The north end was also expanded to include a large two-story entertaining space called the New Room. With its two-story-high ceiling, detailed architectural ornamentation, and stylish furnishings, the New Room intended to convey unpretentious beauty and fine craftsmanship, qualities Washington believed communicated the new nation’s values. The General summed up his ambitious goals for the room in a letter written while he was away fighting in the Revolutionary War: “I would have the whole executed in a masterly manner.” While the north wing was started in 1776, its interior was not completed until circa 1787.
Additionally, the house received several impressive features: a large pediment with an oval, ox-eye window, a cupola, and a two-story piazza along the east façade. While a classically-inspired pediment was not an unusual feature on large houses of the time, cupolas were not commonly found in domestic architecture, being more associated with public buildings. And, while small porches could be found adorning houses throughout the colonies, the Mansion’s full-width, two-story form was unique.
In 1787, Washington designed and ordered a weathervane from Philadelphia artisan Joseph Rakestraw. Washington explained that he "should like to have a bird...with an olive branch in its Mouth. The bird need not be large (for I do not expect that it will traverse with the wind and therefore may receive the real shape of a bird, with spread wings).” Supporting this dove of peace weathervane, and the wooden finial and copper ball that were installed with it, is a large wrought-iron lighting rod that has protected the Mansion for over two centuries. The whole assembly completed the cupola, which had been “left so long unfinished.”
George Washington commissioned a weathervane for the Mansion’s new cupola while he was presiding over the Constitutional Convention in Philadelphia in 1787. In his order to Philadelphia architect Joseph Rakestraw, Washington specified that the weathervane should
have a bird…with an olive branch in its Mouth…that it will traverse with the wind and therefore may receive the real shape of a bird.
Rakestraw constructed the weathervane from copper with an iron frame and lead head. Unfortunately, because of the increased air pollution around the Washington, D.C. area, the original dove of peace had to be permanently removed in 1993. Today an exact replica rests in its place.
Rustication is a technique designed to shape wooden siding to appear to be stone. This is done first by notching the faces and beveling the edges of weatherboards to give them the appearance of cut stone blocks. Next, the siding was painted with oil paint. Finally, sand was thrown onto the wet paint, creating a rough stone-like texture.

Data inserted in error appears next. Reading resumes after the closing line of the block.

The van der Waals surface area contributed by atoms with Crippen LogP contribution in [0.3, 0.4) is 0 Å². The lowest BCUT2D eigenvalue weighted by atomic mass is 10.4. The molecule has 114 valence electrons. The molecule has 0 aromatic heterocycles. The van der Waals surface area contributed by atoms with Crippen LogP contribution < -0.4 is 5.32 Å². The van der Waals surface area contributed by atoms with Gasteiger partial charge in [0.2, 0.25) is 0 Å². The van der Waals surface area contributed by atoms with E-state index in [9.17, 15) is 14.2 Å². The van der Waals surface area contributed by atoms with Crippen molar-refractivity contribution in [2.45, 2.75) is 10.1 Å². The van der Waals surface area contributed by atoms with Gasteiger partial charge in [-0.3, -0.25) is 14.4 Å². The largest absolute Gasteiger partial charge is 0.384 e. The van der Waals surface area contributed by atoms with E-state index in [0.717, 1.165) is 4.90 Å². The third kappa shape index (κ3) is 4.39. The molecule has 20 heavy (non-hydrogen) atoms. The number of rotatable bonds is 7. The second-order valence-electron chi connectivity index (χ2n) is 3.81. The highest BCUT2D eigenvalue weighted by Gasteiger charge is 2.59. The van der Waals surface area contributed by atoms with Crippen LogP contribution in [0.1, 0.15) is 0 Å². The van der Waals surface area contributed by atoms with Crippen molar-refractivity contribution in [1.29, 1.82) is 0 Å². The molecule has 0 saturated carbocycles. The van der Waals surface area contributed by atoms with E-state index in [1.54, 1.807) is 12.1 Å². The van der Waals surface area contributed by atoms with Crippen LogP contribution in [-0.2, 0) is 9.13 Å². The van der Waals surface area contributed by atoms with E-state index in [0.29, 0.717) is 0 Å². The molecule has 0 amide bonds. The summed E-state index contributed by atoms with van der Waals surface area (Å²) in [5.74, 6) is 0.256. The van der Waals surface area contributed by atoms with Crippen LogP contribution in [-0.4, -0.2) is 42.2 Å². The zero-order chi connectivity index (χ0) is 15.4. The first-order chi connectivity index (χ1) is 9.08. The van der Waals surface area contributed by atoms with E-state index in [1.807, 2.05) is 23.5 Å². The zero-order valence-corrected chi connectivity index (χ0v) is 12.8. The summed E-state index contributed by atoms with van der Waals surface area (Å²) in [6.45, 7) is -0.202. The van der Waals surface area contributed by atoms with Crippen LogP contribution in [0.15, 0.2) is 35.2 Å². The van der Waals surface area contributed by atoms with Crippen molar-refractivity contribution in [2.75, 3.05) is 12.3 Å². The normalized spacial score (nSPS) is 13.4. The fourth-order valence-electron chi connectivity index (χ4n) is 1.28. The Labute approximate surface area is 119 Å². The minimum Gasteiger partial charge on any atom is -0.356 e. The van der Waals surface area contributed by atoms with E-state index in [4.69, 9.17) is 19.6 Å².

Washington first rusticated the Mansion in 1758 to make it appear constructed of structural sandstone blocks, which were more expensive than wood or brick. In doing so, Washington preserved the house his father built, while making it appear in the same league with other more substantially-built—and expensive—houses.
Learn more about the techniques used to paint and cover the exterior of George Washington's Mount Vernon…
The two-story porch facing the Potomac River is one of the Mansion’s most iconic architectural features and was designed by Washington. In the 18th century, it was extremely rare to see such a grand façade on a private residence. Washington’s design for the two-story piers copies the pilasters on the exterior of the New Room’s Palladian window, although at a much greater ratio of width to height. The piazza provided an additional living space and is widely copied on homes throughout America.
The Mansion basement or cellar was an extremely important part of life in the Mansion. A large room at the south end of the building was designated as the “Cellar Kitchen” on a plan prepared by George Washington in 1774. This space appears to have been used as a kitchen for the enslaved individuals assigned to serve the Washington household.
On the plan, three smaller spaces are shown subdividing the room on the west side. These rooms are not extant, but structural evidence indicates that they were constructed, along with a staircase which connected the basement to a landing adjacent to George Washington’s study on the floor above. The rooms probably served as quarters for Frank Lee (an enslaved butler) as well as his wife Lucy (an enslaved cook) and their children. Additionally, a 22-foot-deep brick-lined dry well is set into the floor of the north end and was used to store food items.
The Washingtons had many visitors at Mount Vernon, particularly after the Revolutionary War as Washington’s political stature grew. Many of these visitors were close friends, family members, or neighbors, but others were unknown to the Washingtons'. In 1797, Washington commented about a recent dinner “at which I rarely miss seeing strange faces; come, as they say, out of respect to me. Pray, would not the word curiosity answer as well?”
The steady pace of visitors continued after George Washington’s death in 1799. Martha Washington subsequently moved out of their shared bedchamber to a small room on the third floor. This room afforded her some privacy from the steady stream of visitors who continued to travel to Mount Vernon.
Initially writing under the nom de plume, "A Southern Matron," Ann Pamela Cunningham challenged first the women of the South, and later the women of the entire country, to save the home of George Washington from dilapidation.
After convincing John Augustine Washington III to sell the property, Cunningham and the organization she had founded, the Mount Vernon Ladies' Association of the Union, raised $200,000 to purchase the mansion and two hundred acres. The Mount Vernon Ladies' Association took over operation of the estate in 1860.
For more than 160 years the Mount Vernon Ladies' Association has worked to preserve, restore, and manage the estate of George Washington. The effort continues today.Learn More